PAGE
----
Intellectual Property, Patent and Trademark
Intellectual Property, Patent and Trademark Special Section
By LEAH M. REIMER
You might think that once a copyrighted work enters the public domain, you're free to use it unconditionally from there on out. But you would be wrong. In one of the most eagerly anticipated intellectual property cases of 2012 Golan v. Holder the U.S. Supreme Court held that Congress can restore copyright protection to works that had been in the public domain.
By MICHAEL J. RYE and MICHELE C. PERINO
Sept. 16, 2012 marked the first anniversary of President Barack Obama's signing of the America Invents Act (AIA), one of the most extensive changes to patent legislation in decades. It is also the date many of the reforms enacted by the AIA actually went into effect.
By JONATHAN B. TROPP and RICHARD H. BROWN
Yogi Berra is famously said to have said, "When you come to a fork in the road, take it." In its recent en banc decision in Akamai Technologies Inc. v. Limelight Networks Inc., Nos. 2009-1372, -1380, -1416 and -1417, the U.S. Court of Appeals for the Federal Circuit demonstrated how deeply a court can split without taking the fork in front of it at all.
By ERIC OSTERBERG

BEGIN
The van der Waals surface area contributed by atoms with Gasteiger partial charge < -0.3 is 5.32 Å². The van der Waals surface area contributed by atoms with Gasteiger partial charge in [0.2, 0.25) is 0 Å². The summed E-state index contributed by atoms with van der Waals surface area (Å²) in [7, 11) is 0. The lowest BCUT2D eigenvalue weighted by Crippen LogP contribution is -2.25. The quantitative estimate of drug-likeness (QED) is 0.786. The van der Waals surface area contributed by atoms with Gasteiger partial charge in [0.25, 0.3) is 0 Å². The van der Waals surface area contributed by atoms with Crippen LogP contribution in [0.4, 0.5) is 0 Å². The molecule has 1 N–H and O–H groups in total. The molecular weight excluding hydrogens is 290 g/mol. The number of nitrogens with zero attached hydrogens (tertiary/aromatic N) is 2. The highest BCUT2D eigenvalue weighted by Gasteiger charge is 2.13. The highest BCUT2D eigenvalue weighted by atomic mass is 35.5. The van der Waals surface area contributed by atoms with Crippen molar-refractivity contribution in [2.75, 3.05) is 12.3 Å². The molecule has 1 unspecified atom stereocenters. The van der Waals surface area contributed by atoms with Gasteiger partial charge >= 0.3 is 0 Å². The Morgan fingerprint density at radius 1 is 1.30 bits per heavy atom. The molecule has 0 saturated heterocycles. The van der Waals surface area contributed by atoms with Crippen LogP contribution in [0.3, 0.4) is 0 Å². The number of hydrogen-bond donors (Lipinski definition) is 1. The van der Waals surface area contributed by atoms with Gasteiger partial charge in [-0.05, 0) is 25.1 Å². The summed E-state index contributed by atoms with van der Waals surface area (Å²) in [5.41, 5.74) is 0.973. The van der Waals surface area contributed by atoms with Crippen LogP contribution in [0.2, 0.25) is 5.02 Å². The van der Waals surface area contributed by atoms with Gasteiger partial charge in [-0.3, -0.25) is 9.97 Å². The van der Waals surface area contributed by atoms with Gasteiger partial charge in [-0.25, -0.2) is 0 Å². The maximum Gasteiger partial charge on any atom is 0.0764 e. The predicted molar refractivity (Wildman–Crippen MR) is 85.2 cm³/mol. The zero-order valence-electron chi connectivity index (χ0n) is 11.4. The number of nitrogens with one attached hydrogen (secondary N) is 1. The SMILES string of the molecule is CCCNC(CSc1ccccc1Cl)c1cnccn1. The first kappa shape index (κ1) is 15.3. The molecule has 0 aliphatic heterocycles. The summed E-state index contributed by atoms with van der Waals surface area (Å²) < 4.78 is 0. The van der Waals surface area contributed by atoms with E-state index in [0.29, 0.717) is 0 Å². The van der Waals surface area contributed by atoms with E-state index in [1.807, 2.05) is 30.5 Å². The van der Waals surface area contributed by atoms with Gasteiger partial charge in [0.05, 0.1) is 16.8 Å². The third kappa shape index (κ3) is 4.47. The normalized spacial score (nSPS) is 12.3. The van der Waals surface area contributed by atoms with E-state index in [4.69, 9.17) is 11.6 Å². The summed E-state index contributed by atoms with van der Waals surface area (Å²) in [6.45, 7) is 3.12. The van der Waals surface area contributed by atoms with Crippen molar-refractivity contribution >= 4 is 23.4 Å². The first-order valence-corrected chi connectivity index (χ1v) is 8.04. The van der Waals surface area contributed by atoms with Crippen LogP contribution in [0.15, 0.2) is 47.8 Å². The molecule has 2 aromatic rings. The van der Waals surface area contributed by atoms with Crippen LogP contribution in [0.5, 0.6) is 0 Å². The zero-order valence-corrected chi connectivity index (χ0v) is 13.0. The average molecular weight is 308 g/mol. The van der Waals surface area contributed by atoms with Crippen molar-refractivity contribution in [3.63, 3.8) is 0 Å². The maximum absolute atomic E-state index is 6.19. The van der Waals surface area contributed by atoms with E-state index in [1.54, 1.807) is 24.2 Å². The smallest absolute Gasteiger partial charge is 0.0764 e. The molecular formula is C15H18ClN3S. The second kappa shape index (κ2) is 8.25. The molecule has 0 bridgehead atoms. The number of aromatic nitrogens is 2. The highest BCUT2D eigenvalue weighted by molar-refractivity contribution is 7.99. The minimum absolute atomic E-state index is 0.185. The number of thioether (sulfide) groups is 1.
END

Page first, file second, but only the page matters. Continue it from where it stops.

Even after winning a patent infringement case, a plaintiff still may not get an injunction prohibiting ongoing infringement by the defendant. In ActiveVideo v. Verizon, Case No. 2011-1538 (Fed. Cir. Aug. 24, 2012) the U.S. Court of Appeals for the Federal Circuit further explained why that is, illustrated how various factors should be weighed to determine whether to issue an injunction, and offered guidance concerning how to calculate an appropriate royalty in the event an injunction does not issue.
By NED McMAHON
The famous fable by Aesop, "The Tortoise and the Hare," is often thought of as describing a race between unequal partners. Design patents are also often thought of as being the unequal, lesser partner of utility patents. While design patents provide protection of a more narrow scope than their utility patent brethren, much like Aesop's tortoise, the steady rights provided by design patents can be very formidable when used properly.